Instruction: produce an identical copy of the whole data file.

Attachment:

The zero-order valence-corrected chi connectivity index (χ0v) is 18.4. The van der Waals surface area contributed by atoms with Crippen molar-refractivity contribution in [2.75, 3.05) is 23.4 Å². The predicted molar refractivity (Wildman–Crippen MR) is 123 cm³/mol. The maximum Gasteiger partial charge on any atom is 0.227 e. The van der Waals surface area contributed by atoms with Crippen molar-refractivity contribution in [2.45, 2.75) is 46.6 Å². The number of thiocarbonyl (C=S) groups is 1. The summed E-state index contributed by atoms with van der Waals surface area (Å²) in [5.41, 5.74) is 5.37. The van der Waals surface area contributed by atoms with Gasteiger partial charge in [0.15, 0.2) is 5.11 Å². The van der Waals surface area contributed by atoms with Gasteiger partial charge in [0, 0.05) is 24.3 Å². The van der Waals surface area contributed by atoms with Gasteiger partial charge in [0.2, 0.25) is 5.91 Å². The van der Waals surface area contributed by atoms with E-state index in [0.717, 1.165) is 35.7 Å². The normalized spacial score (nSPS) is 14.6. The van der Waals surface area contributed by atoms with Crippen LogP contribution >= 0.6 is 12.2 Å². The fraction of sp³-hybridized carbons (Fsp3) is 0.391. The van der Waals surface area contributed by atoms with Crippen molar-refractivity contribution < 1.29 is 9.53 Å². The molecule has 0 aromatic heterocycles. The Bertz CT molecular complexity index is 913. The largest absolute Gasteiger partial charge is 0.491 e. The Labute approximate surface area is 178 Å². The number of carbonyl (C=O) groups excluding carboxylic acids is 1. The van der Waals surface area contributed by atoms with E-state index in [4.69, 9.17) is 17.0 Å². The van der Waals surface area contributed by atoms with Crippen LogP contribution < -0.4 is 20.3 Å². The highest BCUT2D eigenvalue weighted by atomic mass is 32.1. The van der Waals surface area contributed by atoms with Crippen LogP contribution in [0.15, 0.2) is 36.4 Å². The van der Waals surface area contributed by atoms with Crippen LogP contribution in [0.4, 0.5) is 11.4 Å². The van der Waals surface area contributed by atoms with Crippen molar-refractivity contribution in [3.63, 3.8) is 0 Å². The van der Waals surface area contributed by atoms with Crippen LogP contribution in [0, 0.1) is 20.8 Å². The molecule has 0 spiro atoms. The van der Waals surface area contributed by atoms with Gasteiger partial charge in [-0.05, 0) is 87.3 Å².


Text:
The zero-order valence-corrected chi connectivity index (χ0v) is 18.4. The van der Waals surface area contributed by atoms with Crippen molar-refractivity contribution in [2.75, 3.05) is 23.4 Å². The predicted molar refractivity (Wildman–Crippen MR) is 123 cm³/mol. The maximum Gasteiger partial charge on any atom is 0.227 e. The van der Waals surface area contributed by atoms with Crippen molar-refractivity contribution in [2.45, 2.75) is 46.6 Å². The number of thiocarbonyl (C=S) groups is 1. The summed E-state index contributed by atoms with van der Waals surface area (Å²) in [5.41, 5.74) is 5.37. The van der Waals surface area contributed by atoms with Gasteiger partial charge in [0.15, 0.2) is 5.11 Å². The van der Waals surface area contributed by atoms with Gasteiger partial charge in [0, 0.05) is 24.3 Å². The van der Waals surface area contributed by atoms with Gasteiger partial charge in [0.2, 0.25) is 5.91 Å². The van der Waals surface area contributed by atoms with E-state index in [0.717, 1.165) is 35.7 Å². The normalized spacial score (nSPS) is 14.6. The van der Waals surface area contributed by atoms with Crippen LogP contribution >= 0.6 is 12.2 Å². The fraction of sp³-hybridized carbons (Fsp3) is 0.391. The van der Waals surface area contributed by atoms with Crippen molar-refractivity contribution < 1.29 is 9.53 Å². The molecule has 0 aromatic heterocycles. The Bertz CT molecular complexity index is 913. The largest absolute Gasteiger partial charge is 0.491 e. The Labute approximate surface area is 178 Å². The number of carbonyl (C=O) groups excluding carboxylic acids is 1. The van der Waals surface area contributed by atoms with E-state index in [4.69, 9.17) is 17.0 Å². The van der Waals surface area contributed by atoms with Crippen LogP contribution < -0.4 is 20.3 Å². The highest BCUT2D eigenvalue weighted by atomic mass is 32.1. The van der Waals surface area contributed by atoms with Crippen LogP contribution in [0.15, 0.2) is 36.4 Å². The van der Waals surface area contributed by atoms with Crippen LogP contribution in [0.4, 0.5) is 11.4 Å². The van der Waals surface area contributed by atoms with Crippen molar-refractivity contribution in [3.63, 3.8) is 0 Å². The van der Waals surface area contributed by atoms with Crippen LogP contribution in [0, 0.1) is 20.8 Å². The molecule has 0 spiro atoms. The van der Waals surface area contributed by atoms with Gasteiger partial charge in [-0.05, 0) is 87.3 Å².